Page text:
Riders Are Dropping Dead On California Public Transit As Drug Crisis Escalates

(Photo by Mario Tama/Getty Images)

Daily Caller News Foundation logo
Jack Applewhite Contributor
Font Size:

Drug use on public transit systems in major California cities has surged in the past year as record numbers of riders have died due to suspected overdoses.

San Francisco is on track to see a record number of overdose deaths on its public transportation system this year, according to the San Francisco Standard. In the first three months of 2023, there have been 7 deaths on the Bay Area Rapid Transit (BART) system which is expected to surpass the 19 deaths that were reported in 2022.

The BART system in San Francisco has been sending “Progressive Policing” personnel to respond to incidents involving drug usage on the transit system, according to the San Francisco Standard. In the first three months of the year, the program saw a 5.7% success rate in connecting drug users and other individuals involved in incidents on the metro to help resources. (RELATED: San Francisco Tourist Neighborhood Has Seen Almost 2,500 Car Break-Ins This Year, A 50% Spike Since 2019)

SAN FRANCISCO – AUGUST 14: Bay Area Rapid Transit (BART) customers sit on a train at the Embarcadero station August 14, 2009 in San Francisco, California. BART train operators and station agents are set to strike begining early Monday morning, August 17, after union contract negotiations fell apart when BART Board of Directors voted unanimously to unilaterally impose a one-year contract on Amalgamated Transit Union Local 1555 workers. (Photo by Justin Sullivan/Getty Images)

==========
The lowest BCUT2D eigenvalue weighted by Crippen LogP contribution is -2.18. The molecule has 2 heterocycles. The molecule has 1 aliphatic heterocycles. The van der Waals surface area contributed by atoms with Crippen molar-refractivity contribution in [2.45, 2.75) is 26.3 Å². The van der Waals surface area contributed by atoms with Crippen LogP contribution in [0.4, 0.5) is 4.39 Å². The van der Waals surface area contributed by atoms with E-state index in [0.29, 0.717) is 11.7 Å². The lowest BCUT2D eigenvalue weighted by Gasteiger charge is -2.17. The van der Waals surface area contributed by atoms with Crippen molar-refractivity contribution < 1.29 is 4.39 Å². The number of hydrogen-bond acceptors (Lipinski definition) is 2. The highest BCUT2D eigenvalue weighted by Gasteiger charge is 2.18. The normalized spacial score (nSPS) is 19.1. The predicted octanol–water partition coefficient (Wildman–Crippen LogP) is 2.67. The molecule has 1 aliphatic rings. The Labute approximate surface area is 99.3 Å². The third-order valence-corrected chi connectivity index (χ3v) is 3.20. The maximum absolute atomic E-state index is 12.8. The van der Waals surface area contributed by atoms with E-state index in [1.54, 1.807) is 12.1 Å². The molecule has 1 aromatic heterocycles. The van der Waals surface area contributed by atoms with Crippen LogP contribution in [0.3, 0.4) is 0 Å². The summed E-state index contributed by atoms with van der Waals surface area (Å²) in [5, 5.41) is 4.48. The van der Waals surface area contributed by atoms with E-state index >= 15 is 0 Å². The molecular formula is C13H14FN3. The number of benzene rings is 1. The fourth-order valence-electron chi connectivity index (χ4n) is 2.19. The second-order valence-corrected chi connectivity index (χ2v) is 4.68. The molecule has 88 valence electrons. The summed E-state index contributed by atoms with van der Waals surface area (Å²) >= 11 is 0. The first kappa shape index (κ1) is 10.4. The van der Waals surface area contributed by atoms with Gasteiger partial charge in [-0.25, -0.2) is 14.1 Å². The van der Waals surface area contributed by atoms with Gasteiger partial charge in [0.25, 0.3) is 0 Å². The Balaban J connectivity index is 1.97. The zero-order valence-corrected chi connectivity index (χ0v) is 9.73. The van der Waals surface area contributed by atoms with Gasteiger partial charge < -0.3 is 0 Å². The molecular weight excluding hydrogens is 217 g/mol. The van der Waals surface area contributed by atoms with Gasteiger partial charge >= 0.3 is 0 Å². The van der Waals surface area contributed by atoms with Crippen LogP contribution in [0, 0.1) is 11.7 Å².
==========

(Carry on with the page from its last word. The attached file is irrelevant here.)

BART Director Debora Allen reportedly told the San Francisco Standard that she was concerned with the progressive policing system’s ability to address the issue and suggested that the priority should be enhancing measures at fare gates to prevent people from bypassing the gates without paying.

“If somebody’s doing something or someone not doing something that they shouldn’t be doing, the alternative police have no authority to intervene in that situation,” Allen told the San Francisco Standard. “If we don’t address the entrance and exit to the BART system, which happens to be in the same place, nothing is going to change.”

In Los Angeles, the most populous city in California, the public metro system saw 22 suspected drug overdose deaths on buses and trains between January and March of 2023, according to the Los Angeles Times. This number has already exceeded the number of overdose deaths on public transportation in the city that occurred in all of last year.

Crime has been trending upwards in many California cities including San Francisco, where robberies have increased by 12.2% in the last year by 7.7%, according to police department data. Businesses have shut down and fled San Francisco in large droves as surging violent crime and drug usage have impacted their ability to operate in the city.

All content created by the Daily Caller News Foundation, an independent and nonpartisan newswire service, is available without charge to any legitimate news publisher that can provide a large audience. All republished articles must include our logo, our reporter’s byline and their DCNF affiliation. For any questions about our guidelines or partnering with us, please contact